6. We do not think that the learned counsel for the assessee-company is right in his submission that Explanation 1 goes along with rule 2 of the Second Schedule and if rule 2 has no application, Explanation 1 has also no application. Explanations 1, 2 and 3 under rule 2 clearly indicate that they apply not with reference to rule 2, but with reference to the entire Second Schedule. Rule 2 of the Second Schedule is for the limited purpose of reducing the capital by the cost of assets producing income not taxable under of the Income-tax Act. That rule has no relevance for any of the Explanations mentioned under the rule. Explanation 1 above referred to has direct reference to rule 1, because it refers to 'paid up share capital' referred to in sub-rule (i) and 'reserves' referred to in sub-rule (iii) of rule 1 of the Second Schedule. Similarly, Explanation 2 again refers to paid-up share capital, which has relevance only to rule 1 (i). Explanation 3 expressly indicates that it has reference to rules 1, 2 and 3. We are, therefore, unable to accept the contention of the learned counsel for the assessee that Explanations 1, 2 and 3 occurring after rule 2 have relevance necessarily to rule 2 alone and if rule 2 is not applicable in the facts and circumstances of a case, the Explanations are not applicable. We requested the learned counsel to illustrate, in what circumstances, the Explanations 1, 2 and 3 would come into operation vis-a-vis rule 2; but we could not get any satisfactory answer. Indeed, it does not appear that Explanations 1 and 2 have any relevance at all to rule 2 and Explanation 3 has relevance to rules 1, 2 and 3 as specifically mentioned therein. We, therefore, consider that the application of Explanation 1 has to be examined independently of rule 2. We must also reject the contention of the learned counsel for the assessee that the expression 'book asset' occurring in Explanation 1 refers to a notional, fictitious and intangible asset. In the first place, there is nothing to support this contention in the Explanation itself. The expression 'book asset' should be understood in its normal sense as any asset appearing as such in the books of account of an assessee-company. We are unable to appreciate how paid-up share capital can be brought into existence or increased by revaluation of a fictitious or notional asset. The plain effect of Explanation 1 is that, if any asset appearing in the books of account of an assessee is revalued in order to create or increase paid-up share capital or reserve, then Explanation 1 will be applicable. We, therefore, reject the contention of the learned counsel for the assessee on this point.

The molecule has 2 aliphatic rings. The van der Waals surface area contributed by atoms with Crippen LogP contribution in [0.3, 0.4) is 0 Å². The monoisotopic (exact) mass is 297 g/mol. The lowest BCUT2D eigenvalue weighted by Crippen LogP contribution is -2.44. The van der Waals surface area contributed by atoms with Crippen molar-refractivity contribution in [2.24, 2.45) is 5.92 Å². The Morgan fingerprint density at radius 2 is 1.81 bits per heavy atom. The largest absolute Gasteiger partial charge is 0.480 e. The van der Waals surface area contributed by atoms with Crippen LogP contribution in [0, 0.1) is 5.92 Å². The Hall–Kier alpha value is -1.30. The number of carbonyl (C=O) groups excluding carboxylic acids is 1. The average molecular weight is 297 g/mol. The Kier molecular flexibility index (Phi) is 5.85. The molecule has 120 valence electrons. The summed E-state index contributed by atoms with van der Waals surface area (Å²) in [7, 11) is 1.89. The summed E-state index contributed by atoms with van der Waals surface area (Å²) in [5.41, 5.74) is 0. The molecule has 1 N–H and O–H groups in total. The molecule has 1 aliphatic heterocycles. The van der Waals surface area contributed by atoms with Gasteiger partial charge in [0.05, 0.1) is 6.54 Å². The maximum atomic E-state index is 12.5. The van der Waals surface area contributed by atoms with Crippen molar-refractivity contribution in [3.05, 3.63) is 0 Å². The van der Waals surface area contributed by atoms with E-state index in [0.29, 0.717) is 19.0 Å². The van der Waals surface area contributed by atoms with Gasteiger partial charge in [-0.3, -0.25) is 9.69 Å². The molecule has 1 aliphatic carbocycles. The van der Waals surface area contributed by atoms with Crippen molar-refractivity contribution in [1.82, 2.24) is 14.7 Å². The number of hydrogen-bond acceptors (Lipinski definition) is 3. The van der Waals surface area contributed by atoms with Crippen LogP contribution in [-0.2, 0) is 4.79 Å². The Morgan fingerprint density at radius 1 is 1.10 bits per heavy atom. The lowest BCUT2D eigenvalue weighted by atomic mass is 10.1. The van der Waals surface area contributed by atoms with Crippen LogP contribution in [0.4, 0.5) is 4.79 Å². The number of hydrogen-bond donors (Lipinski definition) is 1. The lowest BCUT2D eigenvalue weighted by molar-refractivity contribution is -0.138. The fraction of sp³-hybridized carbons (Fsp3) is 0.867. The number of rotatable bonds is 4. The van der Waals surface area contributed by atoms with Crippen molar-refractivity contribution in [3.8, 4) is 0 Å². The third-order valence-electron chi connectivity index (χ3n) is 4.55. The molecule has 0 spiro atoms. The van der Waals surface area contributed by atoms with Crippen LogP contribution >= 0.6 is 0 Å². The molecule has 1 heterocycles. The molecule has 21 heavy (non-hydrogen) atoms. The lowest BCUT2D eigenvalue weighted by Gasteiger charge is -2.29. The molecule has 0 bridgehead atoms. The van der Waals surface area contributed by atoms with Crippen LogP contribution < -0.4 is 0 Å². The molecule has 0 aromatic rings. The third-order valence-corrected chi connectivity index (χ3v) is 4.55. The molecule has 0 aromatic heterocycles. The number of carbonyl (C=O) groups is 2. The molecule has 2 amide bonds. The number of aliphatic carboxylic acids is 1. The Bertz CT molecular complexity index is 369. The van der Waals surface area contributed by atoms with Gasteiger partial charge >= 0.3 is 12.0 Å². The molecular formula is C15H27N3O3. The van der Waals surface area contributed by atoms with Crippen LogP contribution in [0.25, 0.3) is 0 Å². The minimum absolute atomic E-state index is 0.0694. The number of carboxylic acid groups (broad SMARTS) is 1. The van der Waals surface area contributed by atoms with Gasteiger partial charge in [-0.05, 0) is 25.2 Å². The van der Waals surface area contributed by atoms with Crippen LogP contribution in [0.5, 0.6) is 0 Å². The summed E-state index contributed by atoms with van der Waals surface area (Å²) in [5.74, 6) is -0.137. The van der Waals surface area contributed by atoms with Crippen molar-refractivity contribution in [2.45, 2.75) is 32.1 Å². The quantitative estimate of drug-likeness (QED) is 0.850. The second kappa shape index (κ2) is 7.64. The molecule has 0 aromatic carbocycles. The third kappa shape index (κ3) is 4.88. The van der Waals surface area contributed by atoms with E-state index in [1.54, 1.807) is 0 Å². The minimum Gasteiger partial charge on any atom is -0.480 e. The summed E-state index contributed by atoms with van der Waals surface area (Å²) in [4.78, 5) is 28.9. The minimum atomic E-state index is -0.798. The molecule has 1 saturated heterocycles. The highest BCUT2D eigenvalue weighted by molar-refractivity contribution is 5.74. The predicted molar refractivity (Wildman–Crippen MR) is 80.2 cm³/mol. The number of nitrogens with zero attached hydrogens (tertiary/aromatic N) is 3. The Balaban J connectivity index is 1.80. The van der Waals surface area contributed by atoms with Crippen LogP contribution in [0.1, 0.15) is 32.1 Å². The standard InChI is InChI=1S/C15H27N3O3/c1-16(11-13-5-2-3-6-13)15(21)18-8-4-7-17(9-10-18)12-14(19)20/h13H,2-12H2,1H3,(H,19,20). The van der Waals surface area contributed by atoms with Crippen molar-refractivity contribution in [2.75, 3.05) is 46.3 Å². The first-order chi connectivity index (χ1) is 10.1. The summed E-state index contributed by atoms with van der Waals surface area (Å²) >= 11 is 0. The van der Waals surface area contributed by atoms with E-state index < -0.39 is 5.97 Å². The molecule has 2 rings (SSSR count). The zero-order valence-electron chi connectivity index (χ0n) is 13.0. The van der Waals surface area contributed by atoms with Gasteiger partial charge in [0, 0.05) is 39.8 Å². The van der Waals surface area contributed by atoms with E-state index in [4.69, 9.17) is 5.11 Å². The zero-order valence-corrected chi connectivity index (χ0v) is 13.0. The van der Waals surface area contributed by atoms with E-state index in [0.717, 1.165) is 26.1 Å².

7. At the same time, we are also unable to accept the contention of the learned standing counsel for the Revenue that Explanation 1 has application to the facts and circumstances of the case. The object of Explanation 1 is to prevent companies from bringing into existence or increasing paid-up share capital or reserve by revaluation or otherwise of any book asset. Let us assume that the value of buildings according to the books of account was Rs. 100. If the company seeks to revalue the buildings and increases the valuation to Rs. 200 and consequently creates or brings into existence a reserve of Rs. 100 by correspondingly debiting the sum of Rs. 100 to the building account to raise the value to Rs. 200, it follows that the increase made on revaluation is hit by Explanation 1. The reserve of Rs. 100 created by the company cannot be taken into account for computing the capital of the company for the purpose of surtax. It would, therefore, appear that the object of Explanation 1 is to exclude reserves created in respect of book assets, whether by revaluation or otherwise. In our opinion, Explanation 1 will have no application in a case where there is no revaluation of a book asset. In the present case, we have seen that, on account of devaluation, the value of rupee has increased and the sum of Rs. 2,69,048 credited by the assessee-company to 'Gain on devaluation' account represents the real increase in value of the asset which is realised as opposed to any unrealised increase by taking recourse to revaluation. Inasmuch as the value of the asset has actually gone up, it was necessary for the company to give effect to the actual increase and that was done by the assessee by crediting the increase to a reserve account. This is not a case where a book asset is revalued within the meaning of Explanation 1. The sum of Rs. 2,69,048, in our opinion, represents an increase in the value of the asset, which is realised. In this view of the matter, we consider that Explanation 1 has no application to the facts and circumstances of this case. We accordingly answer the first question referred in the affirmative, that is to say, in favour of the assessee and against the Revenue.